Draft Position Statement regarding GNU FDL. Manoj Srivastava reported about the effort writing a document that attempts to address some concerns that members of the Debian project have about the GNU Free Documentation License (FDL). This document attempts to present the reasoning behind the conclusion that the GNU FDL is not regarded as a license that can easily satisfy the Debian Free Software Guidelines.
Constitutional Amendment Results. Proposal A in the vote to disambiguate Constitution section 4.1.5 succeeded over the other options. This means that the Debian Social Contract and Debian Free Software Guidelines are now "Foundation Documents", and may be modified by a 3:1 majority of Developers. The amendment also clarified the status of non-technical documents, ensuring that Developers may issue, supersede and withdraw various statements, including position statements about issues of the day.
Debconf Templates Style Guide. Christian Perrier announced a style guide for writing debconf templates. During his work translating debconf templates to French, Christian often found templates which seemed to be inconsistent with some written or unwritten rules. It became evident that some formalisation of writing rules and recommendations could help package maintainers to prepare "well-written" debconf templates. General style harmonisation could also greatly improve the perception of Debian, giving it a more "professional" presentation.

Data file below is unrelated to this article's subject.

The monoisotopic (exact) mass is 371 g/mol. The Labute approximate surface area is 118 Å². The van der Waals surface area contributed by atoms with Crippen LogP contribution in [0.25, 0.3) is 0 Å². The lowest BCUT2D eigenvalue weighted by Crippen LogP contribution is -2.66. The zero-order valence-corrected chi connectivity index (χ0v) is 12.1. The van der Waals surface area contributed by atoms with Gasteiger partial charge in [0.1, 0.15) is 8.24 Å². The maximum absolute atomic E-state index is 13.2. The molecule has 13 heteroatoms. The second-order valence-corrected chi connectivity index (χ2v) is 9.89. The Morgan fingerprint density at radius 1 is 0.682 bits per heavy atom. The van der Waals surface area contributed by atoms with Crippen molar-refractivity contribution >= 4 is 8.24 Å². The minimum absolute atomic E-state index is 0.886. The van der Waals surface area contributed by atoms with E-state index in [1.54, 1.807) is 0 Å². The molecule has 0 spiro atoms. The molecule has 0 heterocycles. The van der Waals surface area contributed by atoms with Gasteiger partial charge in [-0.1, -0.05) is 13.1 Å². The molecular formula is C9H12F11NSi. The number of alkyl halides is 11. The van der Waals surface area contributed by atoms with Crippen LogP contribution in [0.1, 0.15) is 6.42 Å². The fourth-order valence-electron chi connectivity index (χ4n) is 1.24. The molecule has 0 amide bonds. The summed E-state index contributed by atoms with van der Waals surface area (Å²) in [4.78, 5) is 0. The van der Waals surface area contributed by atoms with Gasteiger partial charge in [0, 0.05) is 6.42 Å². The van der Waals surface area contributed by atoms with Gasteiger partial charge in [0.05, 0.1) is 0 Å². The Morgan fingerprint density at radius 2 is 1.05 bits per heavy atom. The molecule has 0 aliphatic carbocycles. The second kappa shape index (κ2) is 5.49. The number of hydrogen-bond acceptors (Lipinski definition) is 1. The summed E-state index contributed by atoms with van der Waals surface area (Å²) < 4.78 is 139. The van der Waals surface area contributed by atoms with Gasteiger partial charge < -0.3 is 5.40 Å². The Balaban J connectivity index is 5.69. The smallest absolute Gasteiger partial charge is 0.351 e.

NetBSD Status Report. Joel Baker posted
a NetBSD status report. Joel will be restarting the archive using
(which should handle uploads via HTTPS PUT, without needing logins on the box
itself). The archive will be based on -current again (aka, pre-2.0), since
he has run into problems which can only be resolved by having working POSIX
Thread support. He is also continuing to work on the 4-to-3-clause BSD
license conversion, with the permission of the NetBSD Foundation (contacting
authors and asking them to relicense, submitting patches, and working with
the Core team to get them integrated cleanly). So far, this has been
Getting HP Hardware supported for Debian. Kianusch Sayah Karadji is trying to convince HP to add Debian support to their hardware. HP claims, that since Debian has no figures on how many users it has on HP servers, they do not know if supporting Debian would make sense. If you do, please get in touch with Kianusch at firstname.lastname@example.org. Several HP employees are members of the Debian development community.
Tasksel and custom Debian Distributions. Andreas Tille wondered